From ‘ivory tower traditionalists’ to ‘entrepreneurial scientists’? academic scientists in fuzzy university-industry boundaries
AbstractGrowing intensity of university-industry ties has generated an intense debate about the changing norms and practices of academic scientific work. This study challenges the protagonists’ views on the emergence of a dominant market ethos in academic science and growing influence of the ‘new school’ entrepreneurial scientists. It argues that academic scientists are active agents seeking to shape the relationships between science and business, and shows continued diversity in their work orientations. Drawing on neo-institutional theory and the notion of ‘boundary work’, the study examines how scientists seek to protect and negotiate their positions, and also make sense of their professional role identities. It identifies four different orientations, the ‘traditional’ and ‘entrepreneurial’, with two hybrid types in between. The hybrids are the dominant category and are particularly adept at exploiting the ambiguities of ‘boundary work’ between academia and industry. The study is based on 36 interviews and a survey sample of 734 academic scientists from five UK research universities.
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Bibliographic InfoPaper provided by University Library of Munich, Germany in its series MPRA Paper with number 30857.
Date of creation: Aug 2009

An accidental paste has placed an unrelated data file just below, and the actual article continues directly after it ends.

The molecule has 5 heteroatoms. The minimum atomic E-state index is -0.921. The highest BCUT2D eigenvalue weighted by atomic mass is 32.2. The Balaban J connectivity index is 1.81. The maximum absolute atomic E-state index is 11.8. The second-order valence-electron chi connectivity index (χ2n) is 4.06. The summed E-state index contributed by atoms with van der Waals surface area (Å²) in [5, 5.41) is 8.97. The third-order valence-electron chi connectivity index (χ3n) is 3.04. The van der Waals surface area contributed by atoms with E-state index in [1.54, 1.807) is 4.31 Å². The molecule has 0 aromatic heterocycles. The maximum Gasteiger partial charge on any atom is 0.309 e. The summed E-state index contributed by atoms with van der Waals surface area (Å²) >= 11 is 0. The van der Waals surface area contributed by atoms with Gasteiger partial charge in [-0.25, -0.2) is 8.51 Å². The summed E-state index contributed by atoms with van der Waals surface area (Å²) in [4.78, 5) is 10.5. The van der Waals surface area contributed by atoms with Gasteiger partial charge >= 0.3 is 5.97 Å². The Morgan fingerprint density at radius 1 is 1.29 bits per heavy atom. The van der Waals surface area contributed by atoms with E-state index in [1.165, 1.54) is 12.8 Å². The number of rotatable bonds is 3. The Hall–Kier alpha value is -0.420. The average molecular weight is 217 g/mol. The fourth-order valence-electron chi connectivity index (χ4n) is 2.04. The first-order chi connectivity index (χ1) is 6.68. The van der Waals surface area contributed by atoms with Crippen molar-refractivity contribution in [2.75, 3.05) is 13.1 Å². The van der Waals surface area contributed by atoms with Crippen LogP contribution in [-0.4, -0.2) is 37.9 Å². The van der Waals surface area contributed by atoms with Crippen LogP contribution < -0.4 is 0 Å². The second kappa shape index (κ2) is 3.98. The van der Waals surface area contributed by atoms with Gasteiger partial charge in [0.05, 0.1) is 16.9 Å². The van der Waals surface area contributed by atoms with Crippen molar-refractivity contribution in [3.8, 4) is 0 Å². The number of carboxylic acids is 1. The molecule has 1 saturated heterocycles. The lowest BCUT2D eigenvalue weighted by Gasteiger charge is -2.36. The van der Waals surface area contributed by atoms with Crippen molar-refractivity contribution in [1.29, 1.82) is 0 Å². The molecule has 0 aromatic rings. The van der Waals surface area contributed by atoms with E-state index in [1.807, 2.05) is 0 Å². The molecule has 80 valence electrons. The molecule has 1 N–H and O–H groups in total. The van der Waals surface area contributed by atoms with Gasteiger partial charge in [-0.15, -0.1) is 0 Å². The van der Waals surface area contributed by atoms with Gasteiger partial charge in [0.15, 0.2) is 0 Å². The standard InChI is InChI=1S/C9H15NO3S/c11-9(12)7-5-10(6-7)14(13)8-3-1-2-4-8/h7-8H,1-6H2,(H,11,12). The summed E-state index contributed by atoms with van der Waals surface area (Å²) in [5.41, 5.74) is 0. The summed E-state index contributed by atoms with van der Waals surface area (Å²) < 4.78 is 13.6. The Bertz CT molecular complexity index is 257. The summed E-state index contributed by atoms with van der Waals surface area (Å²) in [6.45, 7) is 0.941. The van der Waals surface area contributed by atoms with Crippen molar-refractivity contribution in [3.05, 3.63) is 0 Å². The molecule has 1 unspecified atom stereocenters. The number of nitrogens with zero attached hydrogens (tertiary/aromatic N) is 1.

Date of revision:
Publication status: Published in Social Studies of Science 40.2(2010): pp. 307-340
academic scientists; actor agency; boundary work; entrepreneurial university; sociological ambivalence; university-industry links;
Find related papers by JEL classification:
- I23 - Health, Education, and Welfare - - Education - - - Higher Education; Research Institutions
- L26 - Industrial Organization - - Firm Objectives, Organization, and Behavior - - - Entrepreneurship
- O31 - Economic Development, Technological Change, and Growth - - Technological Change; Research and Development; Intellectual Property Rights - - - Innovation and Invention: Processes and Incentives
Please report citation or reference errors to , or , if you are the registered author of the cited work, log in to your RePEc Author Service profile, click on "citations" and make appropriate adjustments.:
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NBER Working Papers
6050, National Bureau of Economic Research, Inc.
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- Donald S. Siegel & Mike Wright & Andy Lockett, 2007. "The rise of entrepreneurial activity at universities: organizational and societal implications," Industrial and Corporate Change, Oxford University Press, vol. 16(4), pages 489-504, August.
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